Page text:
The film opens with a scene in which "Paras" (French paratroopers) brutally torture an old Arab man. The information they get from him will lead them to the hide-out of Ali la Pointe, the last remaining leader (so they hope) of the FLN, the movement they are determined to crush. As they close in on the hide-out, the film retraces how the Algerian revolutionary movement began, showing us some of the routine indignities visited on Arabs by French colonials: a bunch of young French punks trip Ali just for the fun of seeing him take a fall. . . . As the Arabs begin to demand an independent Algerian state and terrorist cells begin to leave bombs in places frequented by the French (the race-track, bars, the Air France office) the colonists (many of them called pieds-noirs because they were born in Algeria) become more and more enraged, attacking even small Arab children trying to sell candy on the street.
All of this Pontecorvo's film portrays in unsparing detail. The head '"Para," called Philippe Mathieu but intended to be the actual General Jacques Massu, who commanded the elite 10th Para Division, offers a strong defense of his tactics, including torture: "The FLN wants to throw us out of Algeria. We want to stay. . . . We are soldiers. Our duty is to win." And, finally, "If your answer is 'yes' [that France should remain in Algeria], you must accept the consequences." The viewer is then treated to a montage of the consequences: ordinary people tortured with electric shock, nearly drowned, hung upside-down -- acts so crude and brutal that in the end they undermined the morale of the French military itself. Is this what the Pentagon wants to convey to its men and women in Iraq or to those who will lead them? That the end justifies the means? If so, they should recall that the use of torture in Algeria became one of the things that destroyed the French case for remaining there and it so disgusted the French public they ultimately acquiesced in giving up their colony.
Pontecorvo ends his film with the renewal of the FLN uprising in 1960, after two years of relative calm. "Go home," the French cops yell at crowds of Moslems thronging the streets. "What is it that you want?" And the voices shout back as one: "We want our freedom."
Oh, just take the hint from the Christian Science Monitor's ad section. Take that course in diplomacy and hope for the best.
Sara Tavares is single handedly changing the scope of this blog. Only once, when I was a baby-blogger, I talked about music. Now I'll start posting on music I like. I'm getting tired of my own whining about how corrupt, arrogant and stupid everybody is anyway.
Sara was born in Lisbon, although sadly her parents abandoned her there to pursue their dreams elsewhere, leaving her in the care of a Portuguese woman. Maybe that's why one of the strongest messages in her work is the importance of self esteem, both personally and on behalf of her own community of Africans born outside 'the Motherland'. Whatever it is, her sweet and swinging music radiates a positivity that effortlessly jumps the language barrier.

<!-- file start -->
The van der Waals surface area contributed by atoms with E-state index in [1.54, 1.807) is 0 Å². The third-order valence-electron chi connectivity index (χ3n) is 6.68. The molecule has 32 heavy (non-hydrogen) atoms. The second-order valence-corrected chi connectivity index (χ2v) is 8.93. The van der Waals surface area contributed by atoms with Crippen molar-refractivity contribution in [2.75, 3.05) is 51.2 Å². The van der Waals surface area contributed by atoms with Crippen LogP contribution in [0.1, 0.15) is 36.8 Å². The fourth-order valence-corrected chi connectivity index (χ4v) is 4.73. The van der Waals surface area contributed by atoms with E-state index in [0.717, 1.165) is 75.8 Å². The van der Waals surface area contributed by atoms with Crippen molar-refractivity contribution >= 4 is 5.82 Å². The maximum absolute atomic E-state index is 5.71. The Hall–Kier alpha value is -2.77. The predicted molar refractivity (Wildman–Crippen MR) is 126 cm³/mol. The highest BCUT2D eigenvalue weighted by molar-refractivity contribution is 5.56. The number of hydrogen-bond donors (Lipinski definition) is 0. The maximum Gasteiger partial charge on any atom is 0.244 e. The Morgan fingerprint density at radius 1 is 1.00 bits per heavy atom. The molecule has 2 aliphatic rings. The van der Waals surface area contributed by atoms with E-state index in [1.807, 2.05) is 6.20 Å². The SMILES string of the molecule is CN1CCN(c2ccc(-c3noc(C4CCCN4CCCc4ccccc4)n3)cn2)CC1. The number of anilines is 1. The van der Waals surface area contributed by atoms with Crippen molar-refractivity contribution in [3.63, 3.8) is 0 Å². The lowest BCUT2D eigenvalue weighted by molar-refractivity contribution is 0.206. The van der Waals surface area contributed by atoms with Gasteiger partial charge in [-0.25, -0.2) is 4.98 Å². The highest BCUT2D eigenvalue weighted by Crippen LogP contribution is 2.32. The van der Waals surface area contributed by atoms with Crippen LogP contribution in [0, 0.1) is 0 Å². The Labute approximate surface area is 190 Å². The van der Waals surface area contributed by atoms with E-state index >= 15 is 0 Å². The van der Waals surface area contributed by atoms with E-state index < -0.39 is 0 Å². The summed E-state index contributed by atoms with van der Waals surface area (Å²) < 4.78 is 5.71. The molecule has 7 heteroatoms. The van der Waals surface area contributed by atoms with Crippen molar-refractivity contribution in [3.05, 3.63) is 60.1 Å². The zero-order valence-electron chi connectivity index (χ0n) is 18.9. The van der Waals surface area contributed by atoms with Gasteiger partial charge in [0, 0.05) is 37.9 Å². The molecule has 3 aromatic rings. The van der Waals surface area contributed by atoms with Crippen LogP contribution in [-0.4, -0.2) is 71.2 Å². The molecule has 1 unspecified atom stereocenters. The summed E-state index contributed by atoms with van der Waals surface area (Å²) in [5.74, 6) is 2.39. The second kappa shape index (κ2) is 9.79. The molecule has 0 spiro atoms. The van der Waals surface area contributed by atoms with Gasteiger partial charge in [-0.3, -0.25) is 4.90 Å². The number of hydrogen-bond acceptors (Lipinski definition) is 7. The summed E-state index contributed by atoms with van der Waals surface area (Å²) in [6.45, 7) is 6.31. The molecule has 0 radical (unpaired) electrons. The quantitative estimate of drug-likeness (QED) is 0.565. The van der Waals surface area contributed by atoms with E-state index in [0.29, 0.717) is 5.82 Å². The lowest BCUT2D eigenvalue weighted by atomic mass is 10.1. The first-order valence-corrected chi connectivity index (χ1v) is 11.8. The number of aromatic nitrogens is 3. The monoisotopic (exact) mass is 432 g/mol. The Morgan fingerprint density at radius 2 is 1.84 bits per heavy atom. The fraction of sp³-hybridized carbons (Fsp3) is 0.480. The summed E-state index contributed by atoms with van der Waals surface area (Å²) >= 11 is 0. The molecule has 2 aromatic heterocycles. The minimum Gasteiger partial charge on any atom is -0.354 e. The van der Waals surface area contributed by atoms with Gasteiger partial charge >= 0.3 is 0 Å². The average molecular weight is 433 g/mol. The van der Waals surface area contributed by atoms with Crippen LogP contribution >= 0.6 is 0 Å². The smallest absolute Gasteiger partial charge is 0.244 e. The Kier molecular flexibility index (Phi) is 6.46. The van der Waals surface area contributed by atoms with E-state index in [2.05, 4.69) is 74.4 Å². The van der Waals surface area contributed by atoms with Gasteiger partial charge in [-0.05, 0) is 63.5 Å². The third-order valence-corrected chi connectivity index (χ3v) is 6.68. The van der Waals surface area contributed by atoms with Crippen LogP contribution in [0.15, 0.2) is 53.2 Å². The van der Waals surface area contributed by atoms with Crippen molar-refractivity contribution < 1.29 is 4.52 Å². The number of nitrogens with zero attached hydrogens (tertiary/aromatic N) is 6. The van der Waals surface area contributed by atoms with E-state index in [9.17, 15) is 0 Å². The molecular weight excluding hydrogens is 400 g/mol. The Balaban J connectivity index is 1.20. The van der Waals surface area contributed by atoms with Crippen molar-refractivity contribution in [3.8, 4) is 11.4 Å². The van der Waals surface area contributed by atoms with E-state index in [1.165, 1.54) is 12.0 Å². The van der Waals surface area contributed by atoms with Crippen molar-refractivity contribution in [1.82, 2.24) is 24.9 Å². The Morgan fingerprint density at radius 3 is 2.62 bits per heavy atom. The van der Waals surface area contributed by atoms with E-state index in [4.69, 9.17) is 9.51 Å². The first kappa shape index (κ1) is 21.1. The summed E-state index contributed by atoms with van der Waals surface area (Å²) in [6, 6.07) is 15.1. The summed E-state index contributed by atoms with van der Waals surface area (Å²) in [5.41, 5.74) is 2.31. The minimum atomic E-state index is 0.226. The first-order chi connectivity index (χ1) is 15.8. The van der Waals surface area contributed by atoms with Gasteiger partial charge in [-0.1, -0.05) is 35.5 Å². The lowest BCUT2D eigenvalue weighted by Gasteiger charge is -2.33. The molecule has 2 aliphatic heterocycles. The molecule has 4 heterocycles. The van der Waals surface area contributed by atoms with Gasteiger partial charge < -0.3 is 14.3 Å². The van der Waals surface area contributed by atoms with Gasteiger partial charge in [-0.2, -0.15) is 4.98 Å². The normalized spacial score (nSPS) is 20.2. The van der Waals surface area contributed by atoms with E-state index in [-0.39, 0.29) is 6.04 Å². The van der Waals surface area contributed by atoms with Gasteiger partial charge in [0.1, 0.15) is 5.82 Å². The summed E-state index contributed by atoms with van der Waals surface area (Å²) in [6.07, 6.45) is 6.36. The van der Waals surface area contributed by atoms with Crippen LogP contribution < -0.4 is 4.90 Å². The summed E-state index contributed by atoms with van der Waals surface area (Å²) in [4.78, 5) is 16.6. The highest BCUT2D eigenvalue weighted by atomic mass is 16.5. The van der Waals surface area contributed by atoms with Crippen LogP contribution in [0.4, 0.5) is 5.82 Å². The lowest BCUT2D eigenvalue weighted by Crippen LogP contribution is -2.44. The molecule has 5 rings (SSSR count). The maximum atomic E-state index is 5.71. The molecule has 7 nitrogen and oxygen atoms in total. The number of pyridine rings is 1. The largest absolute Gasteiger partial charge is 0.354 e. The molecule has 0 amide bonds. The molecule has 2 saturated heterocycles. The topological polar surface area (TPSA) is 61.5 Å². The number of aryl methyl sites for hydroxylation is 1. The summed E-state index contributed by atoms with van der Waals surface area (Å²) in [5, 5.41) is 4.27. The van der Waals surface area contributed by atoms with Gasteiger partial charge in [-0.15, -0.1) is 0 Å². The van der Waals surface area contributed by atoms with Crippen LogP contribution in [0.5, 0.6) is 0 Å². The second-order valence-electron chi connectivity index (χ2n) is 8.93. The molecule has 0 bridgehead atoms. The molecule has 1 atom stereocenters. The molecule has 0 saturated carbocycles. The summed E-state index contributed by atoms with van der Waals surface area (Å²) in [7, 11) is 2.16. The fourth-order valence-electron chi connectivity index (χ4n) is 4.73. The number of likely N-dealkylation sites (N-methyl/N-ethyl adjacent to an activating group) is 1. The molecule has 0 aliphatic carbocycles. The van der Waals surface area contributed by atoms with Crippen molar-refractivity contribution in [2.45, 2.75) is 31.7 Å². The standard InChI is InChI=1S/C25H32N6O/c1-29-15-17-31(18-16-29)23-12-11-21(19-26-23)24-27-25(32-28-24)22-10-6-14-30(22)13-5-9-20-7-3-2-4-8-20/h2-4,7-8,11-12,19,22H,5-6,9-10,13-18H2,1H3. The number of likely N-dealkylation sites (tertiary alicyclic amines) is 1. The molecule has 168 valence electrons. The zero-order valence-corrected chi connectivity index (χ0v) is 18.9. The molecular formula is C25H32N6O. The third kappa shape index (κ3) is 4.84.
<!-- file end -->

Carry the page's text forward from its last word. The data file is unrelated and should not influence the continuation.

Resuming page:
As my husband put it, "she is a female version of Ismael Lo", who is the "Bob Dylan of Africa". Personally, there is no comparison between the two because Mr. Dylan doesn't just cut it for me - vocally. She's more like a more convincing and authentic version of Sade.
In the NPR interview, Sara talks about some fascinating issues like dealing with her personal issues via her songs, her journey in search of her roots, how she mixes the two cultures (Portugese and W. African) and other deeply philosophical stuff. One thing that made me think is her story about the resilience of oppressed cultures. She was talking about slaves not being allowed to drum, so they kept their tradition alive by keeping rhythm to their music by slapping their laps.
This really made me think about dictatorship. However brutal certain regimes get, there are certain things that they just can't get rid of. They can kill people for speaking up, but they can't kill opinions. They can kill women for loving the "wrong" person, but they can't kill love. They can ban people from travelling, but they will go even if it kills them. They can ban whatever, but people will find a way to get those things. I wonder what the world would be if enlightened artists are rulers??? Sorry, getting carried away with being philosophical.
Sara incorporates all that in her music (not the artists becoming rulers bit - that's just my fantacy). And, you should hear her beat-boxing, African style.
p.s. Please check the Groove section on the left. How cool is that? Now, as my punishment of child neglect, I have to watch Herbie (a talking VW - great!)
Just when I think that I'm getting good at the geeky aspect blogging, I discover a site that makes me go "Wow, how come I didn't know that?". African Loft is one of those sites. The "Care Taker" told me yesterday that "it's only 4 weeks old". It has everything that an exciting site has - serious stuff, round ups, discussion forum, music, videos, no annoying blinking stuff, neat layout. You name it, it's got it. Go check it out and see for yourself.
Well done African Loft crew. You make me proud. Mover over Blog Africa...
The sad thing about development discourse is that it can be boring because hardly any new brain-shattering idea. Here is an idea that I think is excitingly fresh.
The idea is Jon Tinker's, he founder of EarthScan which later became Panos. He argues for replacing the old lens through which western countries see development.